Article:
Arroyo & cronies flock into energy

GOTCHA - Jarius Bondoc -

The Arroyos and their cronies are converging in the energy industry. That’s where the big bucks are.

It began three years ago when the government sought a partner to explore oil around the Palawan natural gas field. After long study by state-owned Philippine National Oil Co. of six offers, a Malaysian firm bagged the deal. It was but fitting, industry experts say, since the explorer not only offered the best terms but also had experience drilling in Palawan seas. But Malacañang set aside the deal on grumble of a loser, newcomer Burgundy Group. As the embatled PNOC president resigned, the Palace ordered a “full public bidding.” Two years passed but the event never occurred. Instead the energy department and PNOC, under new bosses, awarded to Burgundy the contract to mine 25-40 million barrels of oil. It allegedly was the sole local bidder and so entitled to the Constitution’s Filipino-first policy. But something else gave Burgundy first crack. Presidential spouse Mike Arroyo purportedly lobbied for it. Among Burgundy’s incorporators is the First Couple’s personal accountant. The firm supposedly was named after their condo building in Quezon City.

Months after the rescinding of the Malaysian contract, friends of the First Couple expanded into power generation. The Aboitiz Group has long been in electricity distribution in Visayas and Mindanao. In 2006 it bought from state-owned National Power Corp. the 360-mw Magat Dam hydroelectric plant in Cagayan Valley. A year later it acquired similar hydro plants in the Ambuklao-Binga Dam complex in the Cordilleras. To be sure, the Aboitiz Group was the highest bidder of both privatization deals. Still the business buzz is how the conglomerate was able to skirt a ban on cross-owning generation, distribution and transmission utilities. Under the Electric Power Industry Reform Act, distributors may not be generators and vice versa, except if already so before passage of the law in 2001. Shipping tycoon Endika Aboitiz, an election fund-raiser of Gloria Macapagal Arroyo, was reported to be re-concentrating on the new field.

Like Endika, ports magnate Ricky Razon is an Arroyo fund-raiser. Recently Razon’s firm also funded the bid to acquire state-owned Transco. Controversies marked the run-up. First, one of four bidders, a group that included an ex-finance secretary, was eased out of the race although gearing to make the highest offer. Then, it was pointed out that Razon’s firm cannot join the bidding because an Aboitiz brother-in-law who sits in his board also sits in the Aboitiz power utility, another case of forbidden cross-ownership. Lastly, the official heading the bidding is a partner and officer-on-leave of Razon’s port operation. (A protégé of the conflicted partner became head of Napocor.) Malacañang ignored all this and went on to give the state transmission lines to Razon’s National Grid Corp. of the Philippines. NGCP took over the state’s guaranteed cash-earner of transmitting electricity from generators to distributors. Before that, the policy was to not privatize the transmission grid for national security.

The latest to join the energy binge is Arroyo political pal and prime Marcos crony Danding Cojuangco. The founder of the Nationalist People’s Coalition is also CEO of food-and-beverage giant San Miguel Corp. Last year Cojuangco associates in Ashmore Corp. bought Saudi Aramco’s 40-percent shares in Petron, RP’s largest oil firm (42-percent market control). They then arm-twisted the PNOC to sell the government’s own 40 percent at the same price, under a fuzzy interpretation of the right of first refusal. Thus without public bidding, the government’s prized asset passed onto private hands. Soon afterwards Ashmore ceded majority of its Petron shares to SMC. Ashmore reps — Marcos trade minister Roberto Ongpin, SMC director Iñigo Zobel, and Joselito Campos (son of a confessed Marcos front) — used a newly formed British Virgin Islands as conduit for the deal. The Presidential Commission on Good Government, tasked to recover the ill-gotten wealth of Marcos and cronies, has not dared to investigate. Its agents sit in the SMC board.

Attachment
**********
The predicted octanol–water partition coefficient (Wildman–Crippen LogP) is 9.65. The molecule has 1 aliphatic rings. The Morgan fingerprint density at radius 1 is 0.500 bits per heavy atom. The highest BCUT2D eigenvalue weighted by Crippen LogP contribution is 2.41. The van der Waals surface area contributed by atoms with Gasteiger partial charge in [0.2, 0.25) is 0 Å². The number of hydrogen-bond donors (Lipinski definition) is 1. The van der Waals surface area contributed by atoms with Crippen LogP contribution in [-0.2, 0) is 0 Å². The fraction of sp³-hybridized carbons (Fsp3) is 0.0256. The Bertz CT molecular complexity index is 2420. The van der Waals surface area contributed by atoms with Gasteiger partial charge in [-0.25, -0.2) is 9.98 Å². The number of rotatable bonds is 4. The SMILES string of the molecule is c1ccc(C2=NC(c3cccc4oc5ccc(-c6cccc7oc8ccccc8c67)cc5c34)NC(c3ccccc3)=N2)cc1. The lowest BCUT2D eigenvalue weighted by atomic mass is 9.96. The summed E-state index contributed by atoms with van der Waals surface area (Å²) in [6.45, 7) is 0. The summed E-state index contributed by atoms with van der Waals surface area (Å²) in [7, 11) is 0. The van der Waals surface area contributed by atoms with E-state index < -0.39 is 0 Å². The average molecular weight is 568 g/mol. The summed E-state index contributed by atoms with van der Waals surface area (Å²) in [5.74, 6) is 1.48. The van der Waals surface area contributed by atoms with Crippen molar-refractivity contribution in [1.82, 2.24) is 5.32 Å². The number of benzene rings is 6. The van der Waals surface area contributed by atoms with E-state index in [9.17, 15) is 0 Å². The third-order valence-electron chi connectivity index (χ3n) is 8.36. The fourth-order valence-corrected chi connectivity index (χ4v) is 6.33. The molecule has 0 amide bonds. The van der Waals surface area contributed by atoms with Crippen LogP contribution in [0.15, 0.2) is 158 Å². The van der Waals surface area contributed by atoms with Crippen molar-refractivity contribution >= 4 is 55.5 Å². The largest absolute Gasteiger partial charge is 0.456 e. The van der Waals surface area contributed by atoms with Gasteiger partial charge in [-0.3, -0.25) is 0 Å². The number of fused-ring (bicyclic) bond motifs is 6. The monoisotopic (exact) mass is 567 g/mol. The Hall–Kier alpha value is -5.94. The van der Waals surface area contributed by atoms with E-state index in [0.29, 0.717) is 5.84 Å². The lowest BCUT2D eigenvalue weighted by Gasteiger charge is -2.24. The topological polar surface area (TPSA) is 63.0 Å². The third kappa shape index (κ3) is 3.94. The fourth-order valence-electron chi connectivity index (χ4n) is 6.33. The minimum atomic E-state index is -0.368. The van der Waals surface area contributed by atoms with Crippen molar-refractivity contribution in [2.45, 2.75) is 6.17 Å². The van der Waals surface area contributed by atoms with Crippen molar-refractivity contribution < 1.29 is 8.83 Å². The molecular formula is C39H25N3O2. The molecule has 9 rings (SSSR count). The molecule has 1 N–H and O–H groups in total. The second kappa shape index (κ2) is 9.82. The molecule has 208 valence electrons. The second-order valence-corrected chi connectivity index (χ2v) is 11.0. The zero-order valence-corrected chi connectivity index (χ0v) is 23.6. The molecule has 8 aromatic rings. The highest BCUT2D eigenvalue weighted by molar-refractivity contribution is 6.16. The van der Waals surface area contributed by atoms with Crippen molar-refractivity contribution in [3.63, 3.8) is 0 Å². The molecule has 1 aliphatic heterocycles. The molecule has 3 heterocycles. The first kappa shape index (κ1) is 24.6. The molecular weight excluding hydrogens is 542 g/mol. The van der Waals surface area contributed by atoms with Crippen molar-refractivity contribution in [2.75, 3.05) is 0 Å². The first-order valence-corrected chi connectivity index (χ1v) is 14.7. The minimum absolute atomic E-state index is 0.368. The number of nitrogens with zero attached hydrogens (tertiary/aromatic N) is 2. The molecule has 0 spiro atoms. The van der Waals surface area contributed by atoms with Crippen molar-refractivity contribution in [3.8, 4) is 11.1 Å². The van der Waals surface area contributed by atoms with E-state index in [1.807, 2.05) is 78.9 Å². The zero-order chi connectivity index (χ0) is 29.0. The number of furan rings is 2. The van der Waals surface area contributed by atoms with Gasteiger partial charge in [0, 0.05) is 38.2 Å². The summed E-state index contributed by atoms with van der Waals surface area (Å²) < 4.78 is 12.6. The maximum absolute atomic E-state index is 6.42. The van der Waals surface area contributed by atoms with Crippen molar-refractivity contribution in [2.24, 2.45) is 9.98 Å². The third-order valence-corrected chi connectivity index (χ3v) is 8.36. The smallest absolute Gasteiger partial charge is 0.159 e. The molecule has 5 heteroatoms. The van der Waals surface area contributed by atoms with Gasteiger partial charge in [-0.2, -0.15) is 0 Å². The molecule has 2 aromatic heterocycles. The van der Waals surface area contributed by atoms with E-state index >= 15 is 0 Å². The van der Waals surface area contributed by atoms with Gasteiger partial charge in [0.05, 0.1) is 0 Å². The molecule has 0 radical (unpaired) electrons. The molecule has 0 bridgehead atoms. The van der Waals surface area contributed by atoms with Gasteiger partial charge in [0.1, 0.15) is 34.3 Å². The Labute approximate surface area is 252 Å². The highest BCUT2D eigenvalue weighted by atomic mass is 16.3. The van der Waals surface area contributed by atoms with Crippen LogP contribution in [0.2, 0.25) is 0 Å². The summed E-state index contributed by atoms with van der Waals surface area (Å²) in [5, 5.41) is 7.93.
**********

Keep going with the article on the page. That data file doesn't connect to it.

SMC also bought the state-run GSIS’ 27-percent shares in Meralco, Luzon’s largest electric utility. Global 5000, again led by Ongpin, Zobel and Campos, bought up 11 percent more from state-run SSS, Land Bank, and Development Bank of the Philippines. Whether or not Cojuangco will use the combined 38 percent to wrest control of Meralco is beside the point. The split purchase allegedly skirted the rule for a buyer of at least 30 percent of a listed company’s stock to offer the same price to smaller shareholders. The Securities and Exchange Commission has yet to investigate.

Completing the energy stranglehold is the rise of presidential son Rep. Mikey Arroyo as chairman of the House energy committee. The body influences industry policies and developments. Arroyo also appointed a province-mate, ex-congresswoman Zenaida Ducut from whom Mikey inherited the legislative seat, chief of the Energy Regulatory Commission. The ERC regulates transmission, generation and distribution utilities.

* * *

E-mail: [email protected]











  • Latest
  • Trending
Are you sure you want to log out?

Philstar.com is one of the most vibrant, opinionated, discerning communities of readers on cyberspace. With your meaningful insights, help shape the stories that can shape the country. Sign up now!

or sign in with
no session for state
no session for code
no session for id_token
no session for user